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Needle Exchange Programs: Helping or Harming?

“The lesser of two evils is still evil.” – Solomon King

We open today’s post with this quote by the 1970’s singer famous for She Wears My Ring. Due to recent legislation passed by North Carolina for the approval of needle exchange programs.

Needle exchange programs (NEP) are social service programs that allows injecting drug users (IDUs) to obtain hypodermic needles and associated paraphernalia at little or no cost. While NEPs provide most or all equipment free of charge, some exchange programs require service users to return used syringes to receive an equal number of new syringes.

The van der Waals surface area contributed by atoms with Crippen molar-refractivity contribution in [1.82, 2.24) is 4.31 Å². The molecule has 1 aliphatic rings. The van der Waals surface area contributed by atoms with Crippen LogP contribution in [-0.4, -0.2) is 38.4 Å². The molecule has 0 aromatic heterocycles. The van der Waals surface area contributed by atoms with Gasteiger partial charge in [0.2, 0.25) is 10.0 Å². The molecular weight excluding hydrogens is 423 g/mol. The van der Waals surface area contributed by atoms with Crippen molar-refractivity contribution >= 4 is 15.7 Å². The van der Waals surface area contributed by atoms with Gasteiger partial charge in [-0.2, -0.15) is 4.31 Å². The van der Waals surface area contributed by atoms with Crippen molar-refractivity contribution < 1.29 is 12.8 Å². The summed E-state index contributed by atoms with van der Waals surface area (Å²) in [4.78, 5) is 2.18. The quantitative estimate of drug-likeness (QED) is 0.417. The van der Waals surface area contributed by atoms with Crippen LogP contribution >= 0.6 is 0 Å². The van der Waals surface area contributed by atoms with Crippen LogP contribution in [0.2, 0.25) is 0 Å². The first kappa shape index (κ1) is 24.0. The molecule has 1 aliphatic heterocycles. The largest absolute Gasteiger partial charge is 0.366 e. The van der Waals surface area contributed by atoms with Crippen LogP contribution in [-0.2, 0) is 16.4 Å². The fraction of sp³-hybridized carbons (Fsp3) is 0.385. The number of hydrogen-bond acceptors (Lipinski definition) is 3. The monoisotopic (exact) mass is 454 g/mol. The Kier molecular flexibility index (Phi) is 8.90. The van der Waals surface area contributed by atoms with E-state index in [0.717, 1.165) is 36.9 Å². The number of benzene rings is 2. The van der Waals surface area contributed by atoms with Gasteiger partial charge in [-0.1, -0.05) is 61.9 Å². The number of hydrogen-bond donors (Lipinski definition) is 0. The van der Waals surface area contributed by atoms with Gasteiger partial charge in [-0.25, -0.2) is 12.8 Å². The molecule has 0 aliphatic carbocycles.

The goal of the programs are to reduce the risk factors of contracting diseases such as HIV/AIDS and hepatitis, which are associated with needle reuse and sharing.

This is what happens to a needle after multiple uses. The photo illustrates one reason why sharing and reusing needles is HUGE RISK.

Needle damage in a case of opiate addiction

While exchanging needles is extremely risky, we believe this piece of legislation promotes the use of drugs. With the opioid addiction epidemic increasing, lawmakers should be finding alternative ways to help curb the demand for drugs and battle addiction.

This is one reason why so many opioid treatment programs have started opening in these past few years. Opioid treatment programs give people the ability to live without drugs and have stability in their lives. Treatment centers don’t believe in choosing between two evils, because as Solomon King said…they are still evil.

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